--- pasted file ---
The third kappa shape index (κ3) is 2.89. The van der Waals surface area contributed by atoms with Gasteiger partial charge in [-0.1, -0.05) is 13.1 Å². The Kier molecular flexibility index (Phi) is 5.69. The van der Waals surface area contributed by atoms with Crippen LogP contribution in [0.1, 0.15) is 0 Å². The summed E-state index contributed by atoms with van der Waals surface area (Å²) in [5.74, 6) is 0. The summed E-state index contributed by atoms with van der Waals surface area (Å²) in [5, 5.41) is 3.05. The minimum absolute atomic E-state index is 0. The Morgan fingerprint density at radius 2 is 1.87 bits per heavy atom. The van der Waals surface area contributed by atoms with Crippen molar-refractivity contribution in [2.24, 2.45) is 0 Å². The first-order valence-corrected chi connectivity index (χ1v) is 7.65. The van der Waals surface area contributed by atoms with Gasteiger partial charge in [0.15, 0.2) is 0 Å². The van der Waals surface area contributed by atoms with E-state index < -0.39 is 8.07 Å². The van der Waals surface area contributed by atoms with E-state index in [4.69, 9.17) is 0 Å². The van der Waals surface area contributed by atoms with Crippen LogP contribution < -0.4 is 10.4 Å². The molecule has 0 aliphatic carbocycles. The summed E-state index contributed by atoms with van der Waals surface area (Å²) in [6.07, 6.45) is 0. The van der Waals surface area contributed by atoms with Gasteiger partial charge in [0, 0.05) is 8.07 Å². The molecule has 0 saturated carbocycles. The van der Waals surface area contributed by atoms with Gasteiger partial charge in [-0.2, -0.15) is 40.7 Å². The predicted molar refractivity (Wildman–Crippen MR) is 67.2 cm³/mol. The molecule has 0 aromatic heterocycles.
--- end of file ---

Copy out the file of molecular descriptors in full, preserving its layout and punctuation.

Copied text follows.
The third kappa shape index (κ3) is 2.89. The van der Waals surface area contributed by atoms with Gasteiger partial charge in [-0.1, -0.05) is 13.1 Å². The Kier molecular flexibility index (Phi) is 5.69. The van der Waals surface area contributed by atoms with Crippen LogP contribution in [0.1, 0.15) is 0 Å². The summed E-state index contributed by atoms with van der Waals surface area (Å²) in [5.74, 6) is 0. The summed E-state index contributed by atoms with van der Waals surface area (Å²) in [5, 5.41) is 3.05. The minimum absolute atomic E-state index is 0. The Morgan fingerprint density at radius 2 is 1.87 bits per heavy atom. The van der Waals surface area contributed by atoms with Crippen molar-refractivity contribution in [2.24, 2.45) is 0 Å². The first-order valence-corrected chi connectivity index (χ1v) is 7.65. The van der Waals surface area contributed by atoms with Gasteiger partial charge in [0.15, 0.2) is 0 Å². The van der Waals surface area contributed by atoms with E-state index < -0.39 is 8.07 Å². The van der Waals surface area contributed by atoms with E-state index in [4.69, 9.17) is 0 Å². The van der Waals surface area contributed by atoms with Crippen LogP contribution < -0.4 is 10.4 Å². The molecule has 0 aliphatic carbocycles. The summed E-state index contributed by atoms with van der Waals surface area (Å²) in [6.07, 6.45) is 0. The van der Waals surface area contributed by atoms with Gasteiger partial charge in [0, 0.05) is 8.07 Å². The molecule has 0 saturated carbocycles. The van der Waals surface area contributed by atoms with Gasteiger partial charge in [-0.2, -0.15) is 40.7 Å². The predicted molar refractivity (Wildman–Crippen MR) is 67.2 cm³/mol. The molecule has 0 aromatic heterocycles.